When you have all the experts, just educate when you need more. The money you get easilly from the indians. My strategy is to sell horses and arms to the indian tribes far away from me, preferrably those close to enemy colonies. Of course other goods are good aswell but tend to generate less cash.
     
  13. ramatheson

    ramatheson Chieftain

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    I'm not sure about the rest of you, but I'm not playing just to win. I'm playing to have fun, and half the fun is finding good places to gather and create a viable trade empire. Sure, I could just get guns and win, but that's not so fun to me. It's the journey, not the destination. :o)
     
  14. Gliese 581

    Gliese 581 Your average civ junkie

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    With this strategy I hope you all picked Peter Stuyvesant. ;)

    Edit: Really though, it doesn't sound very effective to me. How are you getting all the carpenters and lumberjacks etc you need? Sure you could get lucky and have all of them appear on the docks and the build schoolhouses and train more but that would probably take incredibly much more time than just getting a few cash crops going and buying all the specialists you need.
    I usually transition to this though, sell less in europe as my colonies become more self-sufficient since I have the population and production to build/train anything I want.
    Of course with diminishing returns in col2 on education I don't know if you can rely entirely on that for your non-basic specialist needs.
     
  15. pvt chaos

    pvt chaos Chieftain

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    In the beginning Im relying mostly on converts to work as lumberjacks and buy the occasional carpenter. Once I got my education colony running Im training the carpenters and lumberjacks myself. And remember that you are generating also alot of crosses much earlier than with a commercial economy.
    Little trick : Generate crosses and if you really want a particular colonist from the docks out of the three, just rush buy it 1 turn before the cross bar is full. I had a weaver, indentured servant and a fisherman on the docks and could rush the fisherman for 70 :gold: .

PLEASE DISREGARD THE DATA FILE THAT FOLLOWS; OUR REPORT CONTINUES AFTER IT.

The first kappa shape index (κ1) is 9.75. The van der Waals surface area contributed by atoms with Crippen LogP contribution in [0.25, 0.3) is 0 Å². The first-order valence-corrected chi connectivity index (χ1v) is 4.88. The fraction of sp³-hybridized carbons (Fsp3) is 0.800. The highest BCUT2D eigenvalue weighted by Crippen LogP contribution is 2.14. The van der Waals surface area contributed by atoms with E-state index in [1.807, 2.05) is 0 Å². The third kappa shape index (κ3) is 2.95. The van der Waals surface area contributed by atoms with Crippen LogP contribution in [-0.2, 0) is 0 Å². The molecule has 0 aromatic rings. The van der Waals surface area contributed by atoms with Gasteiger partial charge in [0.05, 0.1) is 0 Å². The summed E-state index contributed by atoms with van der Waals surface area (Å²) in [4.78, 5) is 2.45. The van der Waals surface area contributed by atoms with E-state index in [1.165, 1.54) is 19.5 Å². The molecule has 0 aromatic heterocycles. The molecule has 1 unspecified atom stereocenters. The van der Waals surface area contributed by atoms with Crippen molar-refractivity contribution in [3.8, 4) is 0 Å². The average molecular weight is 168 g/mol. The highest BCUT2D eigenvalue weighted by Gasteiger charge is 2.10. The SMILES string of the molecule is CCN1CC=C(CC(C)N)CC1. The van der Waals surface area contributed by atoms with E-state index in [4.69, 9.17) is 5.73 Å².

Yes, you have to be a bit picky as whom to educate. My basic rule is that if a profession can be trained by the native's, I will never do it myself and save the education points for preachers and statesmen etc.

    25 % :hammers: extra is nice, but the french can be good too with the bonus for getting native converts and shorter training time.
     
  16. Gliese 581

    Gliese 581 Your average civ junkie

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    I also use the trick of rushbuying citizens the turn before they're about to arrive automatically so that I can choose.
    If you're buying some specialists then you are doing a hybrid sort of strategy which I expect should work fine. I was talking about not generating money at all beside what's needed for pioneers and such.
     
  17. morchuflex

    morchuflex Chieftain

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    Same feelings here. :)
    However, the idea of completely bypassing the economics is tempting.
     
  18. pvt chaos

    pvt chaos Chieftain

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    No, usually I just buy the first needed specialists and train the rest myself. Most of the early money goes to the bank to buy a galleon (if im not already building it) so I can ship treasures back and have some savings for the later expensive education.

    Off course I also play for fun, but I didnt have much fun with setting and microing all those trade routes when things get complicated later in the game. In this case most of my colonies are self dependent and I have less need for wagon trains.
     
  19. ddd123

    ddd123 Chieftain

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    well if you plan wisely ur colonies its not like you need so many wagons
     
  20. pvt chaos

    pvt chaos Chieftain

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    Sorry, I dont agree its because of planning. The trade route system just doesnt work like I want it to work (eg no working max option) and it is very clumsy to setup orders or to change a route. And doing all the loading and unloading manually is also not a very fun way for me to play the game. Maybe they should have looked at games like Port Royale to see an example of a trade route system that works.